What about all the riders who are not Lance Armstrong? Michael Barry’s article in the NYT was a compelling look back at how the international professional cycling culture is slowly becoming clean (dopers suck) but failing to ultimately value the safety and physical well being of racers in other ways.
Today, it would seem that the house of cards have officially fallen with all the major sponsors from NIKE, TREK and Oakley cutting their ties, Sponsors wanting their money back and Armstrong announcing that he has stepped down as chairman of his LIVESTRONG charity. The best general read is from today’s New York Times.
At last refresh there were 970 comments on a story less than 24 hours old. In contention is everything from the continued authority of the UCI, USADA, Lance and professional cycling itself. Many people are coming to support people like Tyler Hamilton and Floyd Landis, the two primary whistle blowers/pariahs to come out in the last few years.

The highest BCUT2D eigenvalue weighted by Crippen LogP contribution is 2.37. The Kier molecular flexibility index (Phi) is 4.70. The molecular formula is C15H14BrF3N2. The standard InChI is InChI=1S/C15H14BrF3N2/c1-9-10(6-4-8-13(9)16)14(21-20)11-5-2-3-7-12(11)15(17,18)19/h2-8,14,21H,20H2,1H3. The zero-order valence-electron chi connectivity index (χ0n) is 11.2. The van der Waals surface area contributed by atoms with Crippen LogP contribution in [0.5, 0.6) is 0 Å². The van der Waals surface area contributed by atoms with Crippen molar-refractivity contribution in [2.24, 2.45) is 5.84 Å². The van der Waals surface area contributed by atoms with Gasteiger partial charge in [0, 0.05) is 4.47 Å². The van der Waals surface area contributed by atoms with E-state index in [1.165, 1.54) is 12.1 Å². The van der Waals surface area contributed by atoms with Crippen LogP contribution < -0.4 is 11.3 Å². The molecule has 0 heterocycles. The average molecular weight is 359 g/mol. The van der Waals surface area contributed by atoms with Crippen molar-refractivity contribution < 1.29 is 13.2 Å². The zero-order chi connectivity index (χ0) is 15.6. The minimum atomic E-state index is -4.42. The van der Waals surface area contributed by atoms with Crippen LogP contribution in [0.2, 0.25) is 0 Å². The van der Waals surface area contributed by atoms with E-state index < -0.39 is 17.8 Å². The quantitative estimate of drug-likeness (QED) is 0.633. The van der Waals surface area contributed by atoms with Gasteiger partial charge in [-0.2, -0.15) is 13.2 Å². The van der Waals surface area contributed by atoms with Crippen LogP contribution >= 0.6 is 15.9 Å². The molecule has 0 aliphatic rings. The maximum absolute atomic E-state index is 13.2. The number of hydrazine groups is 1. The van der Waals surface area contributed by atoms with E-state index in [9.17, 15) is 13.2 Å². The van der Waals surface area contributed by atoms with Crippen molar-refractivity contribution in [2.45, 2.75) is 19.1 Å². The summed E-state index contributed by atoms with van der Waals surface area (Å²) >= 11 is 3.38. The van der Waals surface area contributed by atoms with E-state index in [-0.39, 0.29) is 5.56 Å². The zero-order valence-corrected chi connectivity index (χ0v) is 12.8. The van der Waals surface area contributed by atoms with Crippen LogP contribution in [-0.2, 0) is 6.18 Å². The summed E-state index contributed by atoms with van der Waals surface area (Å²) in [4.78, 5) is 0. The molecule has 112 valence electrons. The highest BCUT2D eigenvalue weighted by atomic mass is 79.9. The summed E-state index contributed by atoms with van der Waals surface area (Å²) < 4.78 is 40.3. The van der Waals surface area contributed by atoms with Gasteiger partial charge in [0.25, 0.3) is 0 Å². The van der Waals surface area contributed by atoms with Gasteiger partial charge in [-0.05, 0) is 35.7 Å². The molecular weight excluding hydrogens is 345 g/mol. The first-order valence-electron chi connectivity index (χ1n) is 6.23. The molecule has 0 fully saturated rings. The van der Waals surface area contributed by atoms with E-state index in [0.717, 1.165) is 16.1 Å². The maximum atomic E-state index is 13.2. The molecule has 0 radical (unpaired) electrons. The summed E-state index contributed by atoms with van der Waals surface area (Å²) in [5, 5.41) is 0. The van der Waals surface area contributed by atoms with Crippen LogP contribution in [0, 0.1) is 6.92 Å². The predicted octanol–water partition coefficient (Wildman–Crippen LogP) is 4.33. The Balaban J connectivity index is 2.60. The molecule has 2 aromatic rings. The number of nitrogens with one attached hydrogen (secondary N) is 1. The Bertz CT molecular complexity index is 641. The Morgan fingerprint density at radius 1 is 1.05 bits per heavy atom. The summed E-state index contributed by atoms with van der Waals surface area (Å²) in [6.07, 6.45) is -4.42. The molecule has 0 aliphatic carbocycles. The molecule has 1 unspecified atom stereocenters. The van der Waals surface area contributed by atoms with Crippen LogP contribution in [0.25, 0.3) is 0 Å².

I’ve always appreciated the Brooks aesthetic and have enjoyed seeing their range expand from new shoulder bags to apparel and accessories. This video is a bit long but has an interesting way of showing the manufacturing process and a recent project asking art students to come up with new products in the original spirit of Brooks, but with modern materials and processes.
Originally spotted on Urban Cyclist Worldwide
I’ve been organizing Ladies Bike Brunches in NYC and was excited to make it happen in L.A. until… life happened. Today I was super happy to discover that Siobhan of Braking the Limits had put it together! I’m super inspired by the number of amazing DIY bike ladies actively organizing their communities here and the Bike Brunch should be a fantastic way to meet like minded women making positive change happen all over #BikeLA. Check it out and join us for an amazing first brunch:
It’s finally time to bring this amazingly fun monthly event to Los Angeles!
Cities from San Francisco to Nashville host a brunch for ladeez of all kinds to gather and discuss anything bike (or not!) related with each other, away from a computer screen and with delicious food.